Workshop 10.1.11

South Florida Orff Features a Workshop with …

Meg Tietz


Meg Tietz has taught elementary and middle school students in both public and private settings over the past nine years.  She currently teaches grades 1-7 at The Key School, in Annapolis, MD, where she also serves as Co-Head of the Music Department.  Meg completed her Masters in Music Education with a concentration in Orff at the University of St. Thomas in 2009.  She has presented for local chapters, MMEA, and the National AOSA Conference. 

“Playful Process!”

When people talk about Orff Schulwerk, especially if they are not Orff teachers themselves, the description often centers on the use of the Orff Instrumentarium.  However, as Orff practitioners, we know that these instruments, while delightfully enjoyed by children and adults alike, are only a fraction of what Orff is all about. We know that the truly magical part is really in the process, the playful exploration and discovery that is inherent within the Schulwerk.  In fact, although many of the pieces found in the primary source materials of Orff and Keetman are written for the barred instruments, they are not limited to use in that media alone.  This workshop will explore pieces, poetry, and activities through all four media: singing, saying, dancing, and playing, and through each of the four levels of experience: imitation, exploration, improvisation and creation.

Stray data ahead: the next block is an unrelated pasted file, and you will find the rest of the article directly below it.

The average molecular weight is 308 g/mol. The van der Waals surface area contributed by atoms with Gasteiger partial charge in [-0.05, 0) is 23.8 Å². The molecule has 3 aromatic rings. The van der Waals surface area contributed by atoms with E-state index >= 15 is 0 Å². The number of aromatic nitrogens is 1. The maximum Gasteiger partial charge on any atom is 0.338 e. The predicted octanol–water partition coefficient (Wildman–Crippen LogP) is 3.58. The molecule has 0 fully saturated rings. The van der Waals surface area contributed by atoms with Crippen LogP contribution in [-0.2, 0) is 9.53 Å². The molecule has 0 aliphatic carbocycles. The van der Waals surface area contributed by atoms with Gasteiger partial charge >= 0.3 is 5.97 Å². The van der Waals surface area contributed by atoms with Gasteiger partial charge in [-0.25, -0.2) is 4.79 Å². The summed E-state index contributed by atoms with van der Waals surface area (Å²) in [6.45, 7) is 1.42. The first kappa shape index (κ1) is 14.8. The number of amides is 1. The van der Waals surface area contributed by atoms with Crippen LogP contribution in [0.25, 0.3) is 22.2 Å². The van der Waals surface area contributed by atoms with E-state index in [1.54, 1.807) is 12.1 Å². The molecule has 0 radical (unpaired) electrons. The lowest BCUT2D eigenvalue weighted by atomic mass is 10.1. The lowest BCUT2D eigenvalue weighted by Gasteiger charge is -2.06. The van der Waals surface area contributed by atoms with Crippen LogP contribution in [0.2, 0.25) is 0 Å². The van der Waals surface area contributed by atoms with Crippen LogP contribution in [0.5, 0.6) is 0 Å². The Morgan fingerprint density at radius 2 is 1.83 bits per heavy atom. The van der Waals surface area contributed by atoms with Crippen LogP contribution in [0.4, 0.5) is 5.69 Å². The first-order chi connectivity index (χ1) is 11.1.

David Lawrence Jr. K-8 Center

15000 Bay Vista Boulevard

North Miami, FL 33181


Saturday, October 1, 2011, 9:00am-1:00pm (8:30 for coffee)

Directions: DLK8 is located just off Biscayne Boulevard.  Go east on 151st St.  As you go around the bend you will see the school on your right.  Dade teachers: Look for registration for MPP on the menu and registration system.


Cost: Free for Members, $30 for non-members, Students: Free w/$3 copy fee.


One response to “Workshop 10.1.11

  1. Gustavo Andres Lezcano

    I tried the 4 chairs approach to teach music rhythms focusing on eighth and quarter note patterns with some special education students. It was fun for them, being turned into notes themselves, and clapping out the rhythms. I also incorporated my “invisible maracas” and we all had a great time. A big thanks to Jim Solomon for all the inspiration.

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